At the same time, the bill would ensure that smaller and slower-growing provinces would maintain their number of seats. The legislation would also fulfill our platform commitment to maintain Quebec's representation at a level proportionate to its population. Quebec has just over 23% of the provincial population and it would have just over 23% of the provincial seats in the House of Commons. That is what we have promised and that is what will deliver.

Since the purpose of the bill is be to move every single province toward representation by population in a fair and reasonable way, Quebec will receive three new seats under a new representation rule applicable to all provinces should they need it. This rule will ensure that no province that is over-represented will experience representation less than what is proportionate to the population after any future seat adjustment. The reason for this is simple and fundamental. While the relative weight of provinces may fluctuate, our seat-allocation formula should ensure that efforts to move under-represented provinces closer to representation by population do not also bring over-represented provinces under the level which their populations warrant. This is in support of the principle of proportionate representation and is one of the fundamental principles in our Constitution, right alongside representation by population.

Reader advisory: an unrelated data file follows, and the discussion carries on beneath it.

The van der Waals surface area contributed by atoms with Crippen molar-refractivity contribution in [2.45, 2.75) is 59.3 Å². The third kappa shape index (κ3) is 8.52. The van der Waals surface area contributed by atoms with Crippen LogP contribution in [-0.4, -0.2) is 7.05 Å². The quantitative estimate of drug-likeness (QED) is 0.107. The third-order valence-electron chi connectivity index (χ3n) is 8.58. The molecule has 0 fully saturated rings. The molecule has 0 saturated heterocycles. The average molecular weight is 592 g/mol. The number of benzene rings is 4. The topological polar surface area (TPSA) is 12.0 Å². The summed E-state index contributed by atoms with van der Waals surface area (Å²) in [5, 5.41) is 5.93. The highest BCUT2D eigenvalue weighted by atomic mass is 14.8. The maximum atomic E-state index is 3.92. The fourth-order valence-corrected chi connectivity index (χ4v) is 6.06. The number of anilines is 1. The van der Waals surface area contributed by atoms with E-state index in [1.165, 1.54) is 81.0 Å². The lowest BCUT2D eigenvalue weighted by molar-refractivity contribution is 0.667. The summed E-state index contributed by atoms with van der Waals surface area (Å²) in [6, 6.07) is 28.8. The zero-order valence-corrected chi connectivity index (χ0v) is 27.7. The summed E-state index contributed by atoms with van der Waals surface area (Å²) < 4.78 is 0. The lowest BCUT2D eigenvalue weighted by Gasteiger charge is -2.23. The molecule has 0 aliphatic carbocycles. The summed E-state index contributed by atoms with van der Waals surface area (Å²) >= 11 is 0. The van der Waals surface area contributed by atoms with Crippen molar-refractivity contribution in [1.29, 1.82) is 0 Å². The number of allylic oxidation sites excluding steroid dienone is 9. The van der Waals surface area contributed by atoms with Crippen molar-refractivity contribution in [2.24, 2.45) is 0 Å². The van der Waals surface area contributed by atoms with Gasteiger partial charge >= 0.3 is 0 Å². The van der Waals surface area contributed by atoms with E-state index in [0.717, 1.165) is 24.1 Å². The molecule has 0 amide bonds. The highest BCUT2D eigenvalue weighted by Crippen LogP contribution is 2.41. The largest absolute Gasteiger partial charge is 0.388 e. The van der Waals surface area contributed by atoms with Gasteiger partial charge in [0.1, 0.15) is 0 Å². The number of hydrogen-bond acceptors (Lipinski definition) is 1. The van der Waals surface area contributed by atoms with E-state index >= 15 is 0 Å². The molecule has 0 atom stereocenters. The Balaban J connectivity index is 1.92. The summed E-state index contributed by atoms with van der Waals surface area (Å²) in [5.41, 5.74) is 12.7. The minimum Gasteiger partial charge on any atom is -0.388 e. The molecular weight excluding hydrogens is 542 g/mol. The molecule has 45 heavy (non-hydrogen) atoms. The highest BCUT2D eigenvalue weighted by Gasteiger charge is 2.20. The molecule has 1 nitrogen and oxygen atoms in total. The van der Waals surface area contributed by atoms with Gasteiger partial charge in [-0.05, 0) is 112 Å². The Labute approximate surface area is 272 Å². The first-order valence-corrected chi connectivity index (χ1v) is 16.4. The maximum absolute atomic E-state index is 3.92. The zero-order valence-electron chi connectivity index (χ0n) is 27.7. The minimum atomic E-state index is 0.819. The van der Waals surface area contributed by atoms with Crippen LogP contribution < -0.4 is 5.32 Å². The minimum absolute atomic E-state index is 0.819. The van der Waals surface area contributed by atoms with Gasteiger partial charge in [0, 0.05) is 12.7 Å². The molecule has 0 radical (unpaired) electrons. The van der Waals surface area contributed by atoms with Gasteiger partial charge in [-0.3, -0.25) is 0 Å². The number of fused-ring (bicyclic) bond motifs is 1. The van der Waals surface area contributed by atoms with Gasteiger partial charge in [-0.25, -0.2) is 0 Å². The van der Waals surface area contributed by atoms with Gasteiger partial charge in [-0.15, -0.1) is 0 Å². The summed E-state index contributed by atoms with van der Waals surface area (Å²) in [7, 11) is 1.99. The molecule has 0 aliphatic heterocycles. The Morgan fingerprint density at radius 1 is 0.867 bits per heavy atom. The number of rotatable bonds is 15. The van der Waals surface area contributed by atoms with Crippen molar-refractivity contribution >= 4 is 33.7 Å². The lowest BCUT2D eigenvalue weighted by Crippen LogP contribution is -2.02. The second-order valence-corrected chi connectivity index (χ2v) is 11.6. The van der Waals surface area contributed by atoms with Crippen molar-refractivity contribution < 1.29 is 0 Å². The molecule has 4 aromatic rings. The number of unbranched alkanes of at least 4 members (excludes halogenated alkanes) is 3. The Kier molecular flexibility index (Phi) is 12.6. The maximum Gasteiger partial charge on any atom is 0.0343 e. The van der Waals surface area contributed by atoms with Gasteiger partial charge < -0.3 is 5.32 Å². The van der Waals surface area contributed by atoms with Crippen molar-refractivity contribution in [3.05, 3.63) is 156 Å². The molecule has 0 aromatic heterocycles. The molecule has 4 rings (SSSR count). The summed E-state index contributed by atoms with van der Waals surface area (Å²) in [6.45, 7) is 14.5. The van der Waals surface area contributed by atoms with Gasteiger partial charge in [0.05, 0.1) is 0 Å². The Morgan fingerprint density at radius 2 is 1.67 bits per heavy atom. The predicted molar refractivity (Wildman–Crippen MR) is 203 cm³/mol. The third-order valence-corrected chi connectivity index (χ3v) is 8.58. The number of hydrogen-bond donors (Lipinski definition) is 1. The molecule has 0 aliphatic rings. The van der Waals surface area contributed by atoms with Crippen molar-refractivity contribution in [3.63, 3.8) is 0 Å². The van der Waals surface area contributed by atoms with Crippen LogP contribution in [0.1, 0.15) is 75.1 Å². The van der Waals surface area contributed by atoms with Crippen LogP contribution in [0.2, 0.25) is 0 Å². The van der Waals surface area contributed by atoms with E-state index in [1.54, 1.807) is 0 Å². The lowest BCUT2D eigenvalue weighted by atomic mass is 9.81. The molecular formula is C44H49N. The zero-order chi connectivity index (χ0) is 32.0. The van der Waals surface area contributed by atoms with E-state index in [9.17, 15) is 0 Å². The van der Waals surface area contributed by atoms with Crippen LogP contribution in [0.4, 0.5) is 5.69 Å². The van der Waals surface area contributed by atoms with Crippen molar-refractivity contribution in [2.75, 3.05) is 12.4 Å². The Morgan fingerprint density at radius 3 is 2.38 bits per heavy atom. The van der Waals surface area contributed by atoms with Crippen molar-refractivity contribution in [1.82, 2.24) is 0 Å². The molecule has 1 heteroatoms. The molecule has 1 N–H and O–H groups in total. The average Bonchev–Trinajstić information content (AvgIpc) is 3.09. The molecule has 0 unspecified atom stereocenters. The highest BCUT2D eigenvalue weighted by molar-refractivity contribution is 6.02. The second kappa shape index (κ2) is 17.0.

It would not be fair or principled to enact a formula that could punish a smaller or slower-growing province in that way. This rule is be part of the fair balance that we must strike.